Other Names for this Disease
- Chromaffin paraganglioma
- Chromaffin tumor
- Medullary paraganglioma
- Chromaffin cell tumor
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adrenal glands, which are located right above the kidneys. Although they are usually not cancerous (benign), pheochromocytomas often cause the adrenal glands to make too many stress hormones called epinephrines and norepinephrines. This can lead to high blood pressure and cause symptoms such as severe headaches, irritability, sweating, rapid heart rate, nausea, vomiting, weight loss, weakness, chest pain, and a feeling of anxiety. Rarely, this kind of tumor occurs outside the adrenal gland, usually somewhere in the abdomen, and are called extra-adrenal pheochromocytomas or paragangliomas. Pheochromocytomas can occur in certain familial genetic syndromes.Pheochromocytomas are rare tumors of the
Last updated: 4/27/2011
- Pheochromocytoma. MedlinePlus. January 2011; http://www.nlm.nih.gov/medlineplus/pheochromocytoma.html. Accessed 3/18/2011.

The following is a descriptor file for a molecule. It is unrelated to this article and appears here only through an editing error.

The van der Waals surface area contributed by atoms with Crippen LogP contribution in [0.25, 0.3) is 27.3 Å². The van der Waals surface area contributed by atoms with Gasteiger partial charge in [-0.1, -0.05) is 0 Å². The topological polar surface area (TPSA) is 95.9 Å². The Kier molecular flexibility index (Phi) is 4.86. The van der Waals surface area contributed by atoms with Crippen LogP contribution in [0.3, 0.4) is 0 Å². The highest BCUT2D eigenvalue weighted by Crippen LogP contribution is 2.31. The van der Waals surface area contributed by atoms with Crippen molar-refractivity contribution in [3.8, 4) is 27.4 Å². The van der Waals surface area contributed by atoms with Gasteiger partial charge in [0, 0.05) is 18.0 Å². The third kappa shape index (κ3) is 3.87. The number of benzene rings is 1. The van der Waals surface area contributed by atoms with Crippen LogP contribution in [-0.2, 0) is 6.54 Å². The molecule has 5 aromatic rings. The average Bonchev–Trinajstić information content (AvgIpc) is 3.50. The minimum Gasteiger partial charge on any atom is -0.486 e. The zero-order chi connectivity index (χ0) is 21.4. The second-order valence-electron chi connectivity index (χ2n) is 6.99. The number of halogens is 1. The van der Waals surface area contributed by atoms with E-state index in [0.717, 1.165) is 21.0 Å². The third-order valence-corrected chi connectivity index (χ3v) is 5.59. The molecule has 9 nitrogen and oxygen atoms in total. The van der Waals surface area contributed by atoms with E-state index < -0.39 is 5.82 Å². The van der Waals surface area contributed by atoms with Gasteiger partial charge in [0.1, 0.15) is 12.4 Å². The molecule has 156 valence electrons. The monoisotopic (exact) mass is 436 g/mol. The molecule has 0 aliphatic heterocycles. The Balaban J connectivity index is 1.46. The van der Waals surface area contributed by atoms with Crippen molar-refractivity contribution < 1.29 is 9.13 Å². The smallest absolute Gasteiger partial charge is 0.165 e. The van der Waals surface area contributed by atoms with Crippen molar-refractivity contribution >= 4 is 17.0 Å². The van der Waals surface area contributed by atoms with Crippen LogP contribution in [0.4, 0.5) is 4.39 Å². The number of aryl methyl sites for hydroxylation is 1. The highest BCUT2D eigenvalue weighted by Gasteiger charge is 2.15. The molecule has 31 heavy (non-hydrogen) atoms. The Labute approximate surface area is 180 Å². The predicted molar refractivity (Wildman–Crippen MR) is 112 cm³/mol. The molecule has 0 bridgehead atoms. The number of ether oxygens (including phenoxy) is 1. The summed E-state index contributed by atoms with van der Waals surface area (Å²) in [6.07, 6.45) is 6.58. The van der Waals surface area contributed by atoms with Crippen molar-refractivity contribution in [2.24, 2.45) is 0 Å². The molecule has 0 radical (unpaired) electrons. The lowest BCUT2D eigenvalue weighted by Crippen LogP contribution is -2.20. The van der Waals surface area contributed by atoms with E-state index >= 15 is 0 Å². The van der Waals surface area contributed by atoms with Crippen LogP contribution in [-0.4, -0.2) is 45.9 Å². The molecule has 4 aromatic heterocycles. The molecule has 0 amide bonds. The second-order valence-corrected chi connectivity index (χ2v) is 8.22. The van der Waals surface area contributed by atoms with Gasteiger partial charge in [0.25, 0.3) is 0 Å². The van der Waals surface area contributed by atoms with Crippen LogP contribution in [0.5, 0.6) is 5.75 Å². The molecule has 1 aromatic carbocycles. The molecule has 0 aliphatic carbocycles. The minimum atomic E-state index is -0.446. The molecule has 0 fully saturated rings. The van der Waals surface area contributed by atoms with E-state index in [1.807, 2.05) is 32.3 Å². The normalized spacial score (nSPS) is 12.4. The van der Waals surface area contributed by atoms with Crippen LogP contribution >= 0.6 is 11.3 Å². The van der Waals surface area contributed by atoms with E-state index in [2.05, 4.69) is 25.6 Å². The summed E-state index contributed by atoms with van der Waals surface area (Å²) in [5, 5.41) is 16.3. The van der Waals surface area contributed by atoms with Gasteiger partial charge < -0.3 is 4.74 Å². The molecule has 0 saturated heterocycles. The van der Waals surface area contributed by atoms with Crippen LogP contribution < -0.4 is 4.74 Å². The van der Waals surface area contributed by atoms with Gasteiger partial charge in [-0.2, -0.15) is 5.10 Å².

- Pheochromocytoma. PubMed Health. September 2010; http://www.ncbi.nlm.nih.gov/pubmedhealth/PMH0001380/. Accessed 3/18/2011.
- Sweeney AT. Pheochromocytoma. eMedicine. June 2014; http://emedicine.medscape.com/article/124059-overview. Accessed 8/24/2014.
- Pheochromocytoma. Patient Education. Clinical Center, National Institutes of Health. http://www.cc.nih.gov/ccc/patient_education/pepubs/pheo.pdf. Accessed 3/18/2011.
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- The Monarch Initiative brings together data about this condition from humans and other species to help physicians and biomedical researchers. Monarch’s tools are designed to make it easier to compare the signs and symptoms (phenotypes) of different diseases and discover common features. This initiative is a collaboration between several academic institutions across the world and is funded by the National Institutes of Health. Visit the website to explore the biology of this condition.
- Online Mendelian Inheritance in Man (OMIM) is a catalog of human genes and genetic disorders. Each entry has a summary of related medical articles. It is meant for health care professionals and researchers. OMIM is maintained by Johns Hopkins University School of Medicine.
- Orphanet is a European reference portal for information on rare diseases and orphan drugs. Access to this database is free of charge.
- PubMed is a searchable database of medical literature and lists journal articles that discuss Pheochromocytoma. Click on the link to view a sample search on this topic.